Thursday, June 30, 2011
Bill Callahan - Apocalypse
Bill Callahan’s only fault may lie in his consistency. His latest solo effort, Apocalypse is neither better or worse from the last or the one before that, and occasionally that can be a bit frustrating.
Because after nearly twenty years of doing this, you’d expect him to shit or get off the pot in terms of making an accessible record that garnishes a bigger audience.
That’s my issue-not Bill’s-and for a dude that’s admitted admiration for Jandek, I should probably just forget about Callahan’s IRA and just accept that he’s an introverted artist that digs a slow pace in both his tempos and career.
The story arc on Apocalypse is the same as any other Bill Callahan release with references to man and country and the occasional hints of love. Everything is delivered via Callahan’s mysterious baritone and simple chord structure.
It usually begins with Bill strumming an acoustic guitar, then a barely there drum pattern and finally some electric ambience thanks to Matt Kinsey’s electric guitar and analog/digital delay pedal. In between, there’s room for a harmonica, flute or keyboard during some points, but otherwise, this is as Americana as you can get.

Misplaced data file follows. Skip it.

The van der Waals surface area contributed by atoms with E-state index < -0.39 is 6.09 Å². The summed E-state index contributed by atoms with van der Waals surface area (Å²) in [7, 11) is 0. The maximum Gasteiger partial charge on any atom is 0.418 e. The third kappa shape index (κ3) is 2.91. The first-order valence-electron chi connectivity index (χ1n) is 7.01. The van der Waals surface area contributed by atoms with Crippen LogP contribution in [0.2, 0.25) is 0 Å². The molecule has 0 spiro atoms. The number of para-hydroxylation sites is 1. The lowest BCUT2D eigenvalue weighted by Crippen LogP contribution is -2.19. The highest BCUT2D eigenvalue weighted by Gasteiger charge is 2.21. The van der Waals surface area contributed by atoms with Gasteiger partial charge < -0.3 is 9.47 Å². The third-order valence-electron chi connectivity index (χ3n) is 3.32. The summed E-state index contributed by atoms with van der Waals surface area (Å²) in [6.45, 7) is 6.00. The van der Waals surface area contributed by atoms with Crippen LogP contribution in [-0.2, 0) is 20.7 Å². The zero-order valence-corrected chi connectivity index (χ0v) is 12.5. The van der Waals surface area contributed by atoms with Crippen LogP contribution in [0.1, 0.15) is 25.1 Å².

Speaking of, the worse song on Apocalypse (“America!”) happens to be the one specifically devoted to Callahan’s patriotic influences. He lists them-Kris Kristofferson, George Jones, Johnny Cash-and then he lists their ranks and service, presumably in the order of his own influence. He then suggests “I’ve never served my country,” indicating that he’s yet to achieve their level of contribution.
And with lines like “I watched David Letterman in Australia,” it’s true. These are words that mean more to him than the rest of us, and every influence that he’s mentioned within “America!” was at least able to place emotion behind their words so that they’d be relatable to the listener.
Thankfully, most of the songs on this seven song set are relatable, particularly on the eight-and-a-half minute closer “One Fine Morning.” Callahan repeats a simple two chord pattern on his acoustic while a lone piano adds dramatic flourishes behind. The drums provide a few key false starts and Kinsey weaves in and out of the mix.
All of this minimalist backdrop places the entire song in Callahan’s hands, a gentleman not know for linear song structures and verse/chorus/verse.
Indeed, he doesn’t follow such conformity, and he beats each word down by going up and down the scales until he’s exercising something from within.
Something that makes me not give a shit how many people hear it, because it's good enough for me to want to keep it to myself for just a while longer.